When I compare Texas with other locations I’ve lived or visited, I always notice that there seems to be so much more building going on in Texas — everywhere — bridges, highways, buildings, houses, office buildings, apartment buildings, etc.

Most of Texas is not hemmed in by big waters, hills or other natural obstacles. That is, it’s mainly flat. Yes, Texas is smaller than Alaska, but Alaska has cold winters and mountains that make things harder to build. Texas is huge compared to other states, especially in terms of flat land you can build on at minimal expense, or start a farm on, or open a ranch on, or maybe drill oil on. And it’s sunny. Texas grows many agricultural products.

Climate-wise, Texas is hot, but not as arid as Eastern California, Nevada, and parts of Arizona. Okay, you can grow trees. Most of it has very mild winter weather, which means not incurred much expense. On the other side, southwest areas of the state (especially around Houston) tend to have very elevated humidity and are somewhat flood-prone. Houston is a major port city near Mexico Gulf. Much of its soil is at low altitude.]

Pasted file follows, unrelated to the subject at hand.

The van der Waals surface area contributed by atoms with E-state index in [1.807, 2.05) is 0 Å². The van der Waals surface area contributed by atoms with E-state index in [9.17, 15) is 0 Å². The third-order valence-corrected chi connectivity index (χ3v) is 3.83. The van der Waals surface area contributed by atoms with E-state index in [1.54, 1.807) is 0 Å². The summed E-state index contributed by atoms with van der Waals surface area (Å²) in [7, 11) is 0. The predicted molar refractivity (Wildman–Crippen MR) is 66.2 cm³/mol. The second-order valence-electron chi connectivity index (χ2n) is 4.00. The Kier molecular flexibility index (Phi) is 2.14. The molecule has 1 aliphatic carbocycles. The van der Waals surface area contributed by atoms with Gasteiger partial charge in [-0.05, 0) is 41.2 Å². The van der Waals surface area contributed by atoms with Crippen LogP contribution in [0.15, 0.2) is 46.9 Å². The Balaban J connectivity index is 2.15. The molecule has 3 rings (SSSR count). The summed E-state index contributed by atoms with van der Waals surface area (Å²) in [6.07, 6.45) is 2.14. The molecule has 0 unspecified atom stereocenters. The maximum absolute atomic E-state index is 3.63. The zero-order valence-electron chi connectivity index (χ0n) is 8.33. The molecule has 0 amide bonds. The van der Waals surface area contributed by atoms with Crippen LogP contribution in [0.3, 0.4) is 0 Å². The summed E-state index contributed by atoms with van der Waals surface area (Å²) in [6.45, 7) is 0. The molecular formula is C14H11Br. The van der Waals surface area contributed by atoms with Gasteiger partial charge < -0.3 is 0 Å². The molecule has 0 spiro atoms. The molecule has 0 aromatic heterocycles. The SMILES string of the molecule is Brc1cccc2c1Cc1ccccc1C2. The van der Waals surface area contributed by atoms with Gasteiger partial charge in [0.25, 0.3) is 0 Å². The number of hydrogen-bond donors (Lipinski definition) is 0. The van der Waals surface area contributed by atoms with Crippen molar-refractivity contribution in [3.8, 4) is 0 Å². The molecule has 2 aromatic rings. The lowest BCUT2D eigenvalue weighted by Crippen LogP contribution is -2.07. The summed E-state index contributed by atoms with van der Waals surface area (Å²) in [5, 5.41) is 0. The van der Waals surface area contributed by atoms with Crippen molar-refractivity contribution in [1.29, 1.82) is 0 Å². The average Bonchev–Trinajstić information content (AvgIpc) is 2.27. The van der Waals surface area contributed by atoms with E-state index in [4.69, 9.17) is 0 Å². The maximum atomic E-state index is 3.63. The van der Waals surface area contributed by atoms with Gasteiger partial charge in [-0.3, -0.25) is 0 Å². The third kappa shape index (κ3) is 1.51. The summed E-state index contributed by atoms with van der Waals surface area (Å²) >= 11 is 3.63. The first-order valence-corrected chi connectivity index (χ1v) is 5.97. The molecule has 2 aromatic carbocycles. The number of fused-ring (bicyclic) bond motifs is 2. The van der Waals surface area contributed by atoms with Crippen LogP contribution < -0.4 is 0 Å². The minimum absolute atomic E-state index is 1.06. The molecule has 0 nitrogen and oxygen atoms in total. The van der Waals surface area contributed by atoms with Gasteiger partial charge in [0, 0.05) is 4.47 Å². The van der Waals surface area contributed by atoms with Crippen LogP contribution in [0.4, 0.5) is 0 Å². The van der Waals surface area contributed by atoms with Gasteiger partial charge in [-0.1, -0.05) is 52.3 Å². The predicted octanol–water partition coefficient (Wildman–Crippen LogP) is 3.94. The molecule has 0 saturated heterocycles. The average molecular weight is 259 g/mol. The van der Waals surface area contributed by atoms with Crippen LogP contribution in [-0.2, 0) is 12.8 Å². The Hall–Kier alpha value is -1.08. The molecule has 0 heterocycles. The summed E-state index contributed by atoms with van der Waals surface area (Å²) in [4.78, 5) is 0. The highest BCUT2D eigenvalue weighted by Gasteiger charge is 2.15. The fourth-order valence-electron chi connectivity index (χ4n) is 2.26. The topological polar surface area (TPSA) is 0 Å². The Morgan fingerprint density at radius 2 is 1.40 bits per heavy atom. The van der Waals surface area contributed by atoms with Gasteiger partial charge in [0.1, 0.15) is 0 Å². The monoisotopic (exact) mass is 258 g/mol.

Thus, although most state-owned cars do not rust out almost as rapidly as those from more northerly countries owing to no need to use salt on highways in winter, some Houston area vehicles have endured flood harm.

Another, more subtle factor is that most Texas immigrants are comparatively recent (I mean in the last 50 years or so). So we don’t have as many old, established families and institutions that inhibit progress as you might find in some states whose populations grew earlier.

Politically, the state tends to be conservative though there are pockets of other political persuasions and demographics are altering so that it may not last that long.